### A Visit to the Middle School

I finally managed to go to visit our local middle school this morning (after several abortive attempts, me cancelling one apointment and the counselor losing my phone number).

Overall it was very nice. It just opened last fall, so the building is nice and new. I was impressed by how generally quiet it was. Granted it wasn't lunch time - and most of the time there weren't students in the halls, but even when there were students in the halls it was decent.

Some of the things seem a bit odd, like offering French as a 9 week elective to the 6th and 7th graders, but not as a class for 8th grade. No, Spanish is offered as a full year class for 8th grade, but not French. Huh? Makes no sense to me. The counselor said that may change - perhaps they will get another teacher next year.

They also have a drama room and an after school drama club, but no drama class. Again, they are hoping to get a teacher at some point.

I'm more than a little upset about what I heard about math classes, though. It seems that they have changed how math will be taught (I knew that mostly) - they are changing from discrete Algebra and Geometry classes to teaching some of each, in each class. Seems odd to me, but supposedly other states are already doing this and liking it, so OK. But then someone (the state? the school board in our county? I'm not sure which) has decided that everyone will take the same math each year. Meaning, no chance to get ahead a year in math. Grrrrr. Up until this point kids could take Algebra I in 7th, 8th or 9th grade, depending upon scores, grades, teacher recommendations, parents, etc. Now it seems that no one will take the equivalent of Algebra I until 9th grade. What a waste of time! There just isn't that much math between 5th grade and Algebra to learn - at least not for the bright kids. If some of them are currently learning it in 1 year, why should it take everyone 3 years now???

D says that he has heard that it is a state mandate. He says that his school (Magnet school for Science and Technology) is still trying to figure out how to deal with this. Currently all their students must have passed Algebra I in the 8th grade with at least a B. In a few years, that won't be possible, it seems.

I feel like I twiddled my thumbs through much of 6th and 7th grade math and I hated it. Until we got to pre-algebra, which I enjoyed - yes, I'm odd that way. I liked most math - all the way up to (but not including) Vector Calculus.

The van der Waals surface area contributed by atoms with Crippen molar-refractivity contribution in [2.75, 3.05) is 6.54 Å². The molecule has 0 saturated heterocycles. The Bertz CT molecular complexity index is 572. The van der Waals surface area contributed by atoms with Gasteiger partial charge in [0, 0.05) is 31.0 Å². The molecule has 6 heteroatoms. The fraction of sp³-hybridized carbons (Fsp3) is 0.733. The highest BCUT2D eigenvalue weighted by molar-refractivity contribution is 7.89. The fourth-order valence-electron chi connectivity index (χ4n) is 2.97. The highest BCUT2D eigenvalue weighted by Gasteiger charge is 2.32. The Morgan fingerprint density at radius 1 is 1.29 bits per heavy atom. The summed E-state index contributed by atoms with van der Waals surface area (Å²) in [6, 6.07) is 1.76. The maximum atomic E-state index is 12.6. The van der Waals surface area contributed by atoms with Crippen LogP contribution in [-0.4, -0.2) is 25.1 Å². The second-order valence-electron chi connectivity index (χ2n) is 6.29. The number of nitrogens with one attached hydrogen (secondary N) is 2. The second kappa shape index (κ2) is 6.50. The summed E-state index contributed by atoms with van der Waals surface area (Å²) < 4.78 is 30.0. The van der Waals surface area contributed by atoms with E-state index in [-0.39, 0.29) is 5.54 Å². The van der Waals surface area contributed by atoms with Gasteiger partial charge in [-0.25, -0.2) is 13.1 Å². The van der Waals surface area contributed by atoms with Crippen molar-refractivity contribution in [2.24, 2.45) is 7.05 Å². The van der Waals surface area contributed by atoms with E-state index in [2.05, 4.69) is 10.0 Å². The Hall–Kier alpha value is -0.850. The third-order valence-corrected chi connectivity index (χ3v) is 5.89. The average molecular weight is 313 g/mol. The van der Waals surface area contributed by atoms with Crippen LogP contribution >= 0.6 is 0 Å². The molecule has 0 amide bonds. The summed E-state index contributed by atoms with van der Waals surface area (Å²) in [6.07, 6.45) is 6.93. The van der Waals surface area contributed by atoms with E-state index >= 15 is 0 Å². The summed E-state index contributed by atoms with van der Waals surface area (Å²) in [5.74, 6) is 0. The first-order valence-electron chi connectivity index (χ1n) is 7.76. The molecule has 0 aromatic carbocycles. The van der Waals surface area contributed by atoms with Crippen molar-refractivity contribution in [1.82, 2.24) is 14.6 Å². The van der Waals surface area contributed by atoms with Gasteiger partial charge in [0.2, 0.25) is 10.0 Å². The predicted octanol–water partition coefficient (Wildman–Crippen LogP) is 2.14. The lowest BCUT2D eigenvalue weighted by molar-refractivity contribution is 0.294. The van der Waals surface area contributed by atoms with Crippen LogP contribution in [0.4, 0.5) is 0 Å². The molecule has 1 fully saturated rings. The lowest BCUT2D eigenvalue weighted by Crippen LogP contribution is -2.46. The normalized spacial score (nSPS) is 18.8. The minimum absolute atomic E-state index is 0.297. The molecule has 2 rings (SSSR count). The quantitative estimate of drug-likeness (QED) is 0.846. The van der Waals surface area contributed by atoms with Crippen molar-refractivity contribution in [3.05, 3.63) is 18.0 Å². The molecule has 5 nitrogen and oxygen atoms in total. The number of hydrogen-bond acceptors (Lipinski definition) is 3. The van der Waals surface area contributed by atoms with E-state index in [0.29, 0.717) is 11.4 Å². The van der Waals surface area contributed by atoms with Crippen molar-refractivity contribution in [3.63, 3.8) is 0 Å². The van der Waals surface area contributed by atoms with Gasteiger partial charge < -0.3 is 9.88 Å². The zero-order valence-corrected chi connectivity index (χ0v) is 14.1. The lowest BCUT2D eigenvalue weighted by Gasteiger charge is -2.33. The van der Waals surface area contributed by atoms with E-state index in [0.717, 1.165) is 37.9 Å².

Overall it was very nice. It just opened last fall, so the building is nice and new. I was impressed by how generally quiet it was. Granted it wasn't lunch time - and most of the time there weren't students in the halls, but even when there were students in the halls it was decent.

Some of the things seem a bit odd, like offering French as a 9 week elective to the 6th and 7th graders, but not as a class for 8th grade. No, Spanish is offered as a full year class for 8th grade, but not French. Huh? Makes no sense to me. The counselor said that may change - perhaps they will get another teacher next year.

They also have a drama room and an after school drama club, but no drama class. Again, they are hoping to get a teacher at some point.

I'm more than a little upset about what I heard about math classes, though. It seems that they have changed how math will be taught (I knew that mostly) - they are changing from discrete Algebra and Geometry classes to teaching some of each, in each class. Seems odd to me, but supposedly other states are already doing this and liking it, so OK. But then someone (the state? the school board in our county? I'm not sure which) has decided that everyone will take the same math each year. Meaning, no chance to get ahead a year in math. Grrrrr. Up until this point kids could take Algebra I in 7th, 8th or 9th grade, depending upon scores, grades, teacher recommendations, parents, etc. Now it seems that no one will take the equivalent of Algebra I until 9th grade. What a waste of time! There just isn't that much math between 5th grade and Algebra to learn - at least not for the bright kids. If some of them are currently learning it in 1 year, why should it take everyone 3 years now???

D says that he has heard that it is a state mandate. He says that his school (Magnet school for Science and Technology) is still trying to figure out how to deal with this. Currently all their students must have passed Algebra I in the 8th grade with at least a B. In a few years, that won't be possible, it seems.

I feel like I twiddled my thumbs through much of 6th and 7th grade math and I hated it. Until we got to pre-algebra, which I enjoyed - yes, I'm odd that way. I liked most math - all the way up to (but not including) Vector Calculus.

Labels: education

## 2 Comments:

Arrrrrrghghhh! Kabamamabooom! Etc.

(Insert sound of head-exploding over math curriculum here). Just because they do it in other states doesn't mean it's right. I mean, if everybody jumped off a cliff, should GA do it too? (I'm practicing up on that line for when J needs it (vbg))

Ask if there's a path that results in calculus in high school. If kids take algebra I in 9th grade, then there's no real way to get there without missing important stuff. And calculus in HS is kind of important for pursuing careers in math/sciences, even if you take it again in college.

Our school district does the "hidden algebra" thing too, and you only know if you got algebra I if you get recommended into geometry in 9th grade. If you get recommended into Alg I in 9th grade, then you didn't get it in 8th grade. The kicker is that all kids are taking the same class in 8th grade. Huh?

Yes, I've found that there is an accelerated path that leads to calculus in HS. In fact, I think I'll do a whole 'nother post on this.

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